In the beginning of the year I talked about the announcement of Staples and Office Depot potentially merging forces.  To this day, the Federal Trade Commission (FTC) is still against the merge, looking to prevent the industry from being completely taken hostage by The Imperial Forces, fearing the merge will only encourage a monopoly in the industry and pose threat of price increases for consumers.  These two retail giants provide office supplies to both large businesses and many consumers based on their footprint, product/service offering, and longevity in the market.  The FTC claims they would own the market if the merger went through and could potentially hurt other businesses chances to compete and impact the industry on the whole. 

However, I still believe that Staples and Office Depot are expanding their focus to other commodity areas like technology, facilities products, copy center solutions, and beverage services; just to name a few.  Although a price increase within office supplies is always possible, it is highly unlikely.  The potential buying power of Staples and Office Depot should only leverage the ability to negotiate more competitively with manufacturer’s allowing for additional concessions for consumers.  In addition, with companies like Wal-Mart, big wholesale clubs, and Amazon, competition is thriving as well for basic office supplies.  The challenge however, is that the companies are still struggling to provide the same type of dedicated account support for large accounts.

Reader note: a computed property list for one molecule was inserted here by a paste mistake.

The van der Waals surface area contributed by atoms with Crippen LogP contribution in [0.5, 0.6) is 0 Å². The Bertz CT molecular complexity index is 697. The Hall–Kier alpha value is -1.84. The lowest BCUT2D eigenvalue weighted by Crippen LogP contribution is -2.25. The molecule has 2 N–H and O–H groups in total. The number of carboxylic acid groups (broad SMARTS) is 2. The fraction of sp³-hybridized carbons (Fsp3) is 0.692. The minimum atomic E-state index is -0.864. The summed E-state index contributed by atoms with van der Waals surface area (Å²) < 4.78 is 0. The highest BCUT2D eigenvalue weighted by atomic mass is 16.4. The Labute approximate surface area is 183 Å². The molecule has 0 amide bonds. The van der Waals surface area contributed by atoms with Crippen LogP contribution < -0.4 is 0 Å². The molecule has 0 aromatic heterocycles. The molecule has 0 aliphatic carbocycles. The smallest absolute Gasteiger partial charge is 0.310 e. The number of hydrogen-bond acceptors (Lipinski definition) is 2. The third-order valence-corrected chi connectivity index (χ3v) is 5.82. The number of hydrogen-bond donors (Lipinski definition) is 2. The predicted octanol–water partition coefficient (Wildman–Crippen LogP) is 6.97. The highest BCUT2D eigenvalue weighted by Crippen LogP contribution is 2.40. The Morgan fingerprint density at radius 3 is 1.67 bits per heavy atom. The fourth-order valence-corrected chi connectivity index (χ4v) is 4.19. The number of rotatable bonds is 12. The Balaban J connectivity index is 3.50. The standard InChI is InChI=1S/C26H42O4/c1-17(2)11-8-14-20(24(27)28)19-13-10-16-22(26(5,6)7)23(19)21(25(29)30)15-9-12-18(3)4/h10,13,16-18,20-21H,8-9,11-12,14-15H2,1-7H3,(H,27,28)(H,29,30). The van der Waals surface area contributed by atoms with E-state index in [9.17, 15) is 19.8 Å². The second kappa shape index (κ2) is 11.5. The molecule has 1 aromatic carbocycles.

What I find interesting lately is the other concerns in the galaxy this merger may affect.  Retailers are keeping their fingers crossed that this merger does not happen, panicked that if the merger goes through, there is a likelihood of store closings in regions with multiple real-estates in close proximity.  Causing unattractive store fronts and retailers to lose the rent on these several thousand footage locations.  Also, what about all of the jobs that would potentially be lost should this come to fruition?  Although workers could have the ability to move from store to store, this would probably not be viable for everyone and the overall workforce would likely be downsized, going hand in hand with store closures.  Unfortunately that is just the mark of the beast…or that way of the dark side.

Another rumor I am hearing is what will happen to Office Depot if this merger is not executed?  Office Depot has never really surpassed its bad wrap after merging with Office Max.  Sales have continued to decline and my experience has told me service quality has not been to par lately.  When engaging with customers, I still hear Staples as the leader in this business.  They are innovators and strategic thinkers, marketing savvy and always one step of the competition.  To be honest, they will go on with or without this merger and will most likely give a little help to Office Depot if this does not go through.

Hence, this only supports my thought that this merger is not a real threat.  It should encourage competition to flourish for office supplies, allowing Staples and Office Depot to nurture their new passions in other areas.  They may seem like the Darth Vader of the industry looking to seek control and a strong force to be considered, but there is still opportunity for the little guys, or the rebel forces- if you will, to work their way up the food chain.
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Leigh Merz

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